Gladwell’s newest book delves into how we perceive those we do not know and how a few recent events escalated the way they did. Touching on some dark material while illuminating on how we interact to others subconsciously, this book is a great insight into how we move through society and, unfortunately, how we fall into situations of miscommunication.

The Inheritance GamesThe Inheritance Games by Jennifer Lynn Barnes
The great start to a mystery I happily compare to Knives Out, one of my favorite films of yesteryear. Filled with intrigue and questionable family dynamics, I’m looking forward to the rest of the series.

The Thousand Autumns of Jacob De ZoetThe Thousand Autumns of Jacob de Zoet by David Mitchell
This was one that has been on my shelf for some time. I picked it up after enjoying Mitchell’s Cloud Atlas novel and wanted to read more of his work. I was surprised with this one, but pleasantly so. The story was much different than expected though the prose was beautiful and enticing.

Every Tool's A HammerEvery Tool’s A Hammer by Adam Savage
An enlightening look into the life of a main Mythbuster, this book was a great insight into building and what goes into creating some of the iconic films we all know and many love. I learned a lot about craft and making things and I really enjoyed Adam’s passion for what he does (even when things don’t turn out quite like he wanted). It was great to get to know more about him.

All The Light We Cannot SeeAll The Light We Cannot See by Anthony Doerr
This book came as a recommendation and it was a beautiful book to read. The story was interesting as it covered some of the magical, invisible experiences of our world while centered around young characters trying to make it through World War II.

The Book of the New Sun by Gene Wolfe
A series on my list and an author I had yet to read. This series opened me to Wolfe’s work and I am a fan. I enjoyed this four book series and am about to finish a collection of short stories. I wish I would have read him sooner, but I am glad to have found his work regardless. His prose is not for everyone and I liken many of his stories to a veil with an entire universe hiding beneath. I intend to read more, and I will not be surprised if he becomes one of my favorite authors.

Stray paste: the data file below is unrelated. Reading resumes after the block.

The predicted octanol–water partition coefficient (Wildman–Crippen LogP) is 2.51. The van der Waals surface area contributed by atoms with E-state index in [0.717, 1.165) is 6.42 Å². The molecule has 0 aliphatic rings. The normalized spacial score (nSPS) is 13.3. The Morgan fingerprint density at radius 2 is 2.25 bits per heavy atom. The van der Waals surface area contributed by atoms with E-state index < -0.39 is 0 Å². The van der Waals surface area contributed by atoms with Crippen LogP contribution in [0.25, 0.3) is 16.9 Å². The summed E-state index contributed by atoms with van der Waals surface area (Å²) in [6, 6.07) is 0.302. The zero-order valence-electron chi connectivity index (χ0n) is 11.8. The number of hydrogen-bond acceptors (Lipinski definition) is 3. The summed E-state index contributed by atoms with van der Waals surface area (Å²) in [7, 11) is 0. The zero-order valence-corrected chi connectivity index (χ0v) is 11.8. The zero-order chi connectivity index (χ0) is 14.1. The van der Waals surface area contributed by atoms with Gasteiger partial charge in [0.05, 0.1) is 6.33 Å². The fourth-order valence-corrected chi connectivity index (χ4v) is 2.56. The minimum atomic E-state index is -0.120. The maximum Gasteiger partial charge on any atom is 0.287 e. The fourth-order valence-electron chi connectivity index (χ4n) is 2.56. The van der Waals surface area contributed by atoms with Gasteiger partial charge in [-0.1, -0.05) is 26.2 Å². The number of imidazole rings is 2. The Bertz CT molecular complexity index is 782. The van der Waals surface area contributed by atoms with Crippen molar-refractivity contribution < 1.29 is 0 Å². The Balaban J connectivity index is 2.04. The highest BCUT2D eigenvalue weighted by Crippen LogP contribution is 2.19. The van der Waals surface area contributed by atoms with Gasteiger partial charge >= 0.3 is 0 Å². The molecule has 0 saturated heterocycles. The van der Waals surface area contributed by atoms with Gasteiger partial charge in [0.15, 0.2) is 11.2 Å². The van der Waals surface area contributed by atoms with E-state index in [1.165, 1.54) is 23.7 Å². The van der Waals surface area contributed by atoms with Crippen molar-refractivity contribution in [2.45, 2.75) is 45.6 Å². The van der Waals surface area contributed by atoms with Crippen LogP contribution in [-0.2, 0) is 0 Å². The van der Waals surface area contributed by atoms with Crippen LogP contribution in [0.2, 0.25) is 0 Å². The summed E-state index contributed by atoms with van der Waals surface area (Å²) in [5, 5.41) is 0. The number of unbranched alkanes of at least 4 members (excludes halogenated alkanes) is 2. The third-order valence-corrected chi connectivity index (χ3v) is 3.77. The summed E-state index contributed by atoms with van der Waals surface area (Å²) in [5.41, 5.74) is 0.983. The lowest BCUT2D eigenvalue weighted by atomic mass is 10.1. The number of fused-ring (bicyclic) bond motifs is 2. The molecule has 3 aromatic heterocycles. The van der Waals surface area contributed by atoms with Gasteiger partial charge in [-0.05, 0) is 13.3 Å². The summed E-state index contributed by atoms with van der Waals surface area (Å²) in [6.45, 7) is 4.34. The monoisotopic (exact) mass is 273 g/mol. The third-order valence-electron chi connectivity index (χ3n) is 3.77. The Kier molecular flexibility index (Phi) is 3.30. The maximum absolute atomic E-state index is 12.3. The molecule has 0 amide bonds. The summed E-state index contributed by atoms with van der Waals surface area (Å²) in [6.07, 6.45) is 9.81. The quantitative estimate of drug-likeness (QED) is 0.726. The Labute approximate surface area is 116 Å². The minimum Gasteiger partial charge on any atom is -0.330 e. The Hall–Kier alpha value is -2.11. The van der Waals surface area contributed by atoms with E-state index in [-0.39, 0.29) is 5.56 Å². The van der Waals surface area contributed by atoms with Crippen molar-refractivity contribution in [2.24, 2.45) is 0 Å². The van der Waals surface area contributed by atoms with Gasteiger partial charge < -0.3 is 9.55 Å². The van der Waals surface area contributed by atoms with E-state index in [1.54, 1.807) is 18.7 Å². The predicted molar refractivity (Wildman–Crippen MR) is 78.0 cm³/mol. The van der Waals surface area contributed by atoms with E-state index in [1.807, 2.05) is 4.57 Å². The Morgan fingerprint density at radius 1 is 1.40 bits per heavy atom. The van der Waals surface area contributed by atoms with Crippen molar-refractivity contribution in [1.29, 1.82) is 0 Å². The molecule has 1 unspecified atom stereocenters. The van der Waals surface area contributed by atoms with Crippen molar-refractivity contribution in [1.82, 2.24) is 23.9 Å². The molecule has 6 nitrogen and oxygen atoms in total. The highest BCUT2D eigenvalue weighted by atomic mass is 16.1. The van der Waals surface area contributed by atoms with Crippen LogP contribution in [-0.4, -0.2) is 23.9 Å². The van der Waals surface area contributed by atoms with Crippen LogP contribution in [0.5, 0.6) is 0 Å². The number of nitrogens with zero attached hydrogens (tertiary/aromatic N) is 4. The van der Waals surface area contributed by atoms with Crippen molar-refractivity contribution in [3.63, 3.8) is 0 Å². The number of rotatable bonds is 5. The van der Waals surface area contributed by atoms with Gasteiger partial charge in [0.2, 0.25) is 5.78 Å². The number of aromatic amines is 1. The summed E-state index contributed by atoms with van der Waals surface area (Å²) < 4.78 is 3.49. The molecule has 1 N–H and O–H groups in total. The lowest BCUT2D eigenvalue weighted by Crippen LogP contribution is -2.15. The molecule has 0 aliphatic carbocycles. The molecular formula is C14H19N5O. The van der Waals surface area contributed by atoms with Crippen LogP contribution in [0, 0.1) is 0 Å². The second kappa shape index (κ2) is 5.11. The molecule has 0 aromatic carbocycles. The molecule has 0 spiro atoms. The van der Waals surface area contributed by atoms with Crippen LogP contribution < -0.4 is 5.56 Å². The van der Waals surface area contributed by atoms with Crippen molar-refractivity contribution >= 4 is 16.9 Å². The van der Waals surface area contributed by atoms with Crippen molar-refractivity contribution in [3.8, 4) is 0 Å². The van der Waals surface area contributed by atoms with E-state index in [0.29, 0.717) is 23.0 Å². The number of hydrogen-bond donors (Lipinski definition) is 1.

Books of the New Sun

Mythologies

Norse MythologyI’ve always loved mythology. My favorite has always been Norse Mythology. I recently began listening to Norse Mythology by Neil Gaiman. I’ve read it before but was in the mood for some stories and figured what was better than to have Neil read them himself. It was the perfect choice, and it got me thinking about different mythologies and some I want to learn more about.

Greek & Roman

MythosI know a decent amount about Greek and Roman mythology mainly because they are closely intertwined, taught in school, and likely the most popular mythologies in the world. Everyone knows of Zeus and Poseidon and Hercules and the many others within these pantheons. There have been dozens of movies made based on these stories and characters, but there is still much I’d like to learn. I’ve read The Odyssey but have yet to read The Illiad. I really want to read Stephen Fry’s retelling of the Greek myths in his book titled Mythos. I have a copy and just have to take the time.

Egyptian

Egyptian mythology may be my second or third favorite. I’ve always liked these characters since I was young, but I realized I don’t know too much about their actual history. I hope to find some texts that will give me a better background in this area. Ironically I can’t think of any at the moment.

Celtic

I know very little about these mythologies aside from a few characters and I only recently discovered them. I definitely want to know more and I did pick up one book to help me do so. Celtic Myths and Legends by Peter Berresford Ellis.

Chinese – Japanese – Hindu

Another few mythologies I know very little about aside from a few characters or names. I mainly learned of these characters through shows or video games. I used to play a game called Smite where you played as mythological gods from different pantheons. It was a lot of fun to play with friends and I really liked learning about the different mythologies and characters through the lore provided in the game even if it was brief.

Maori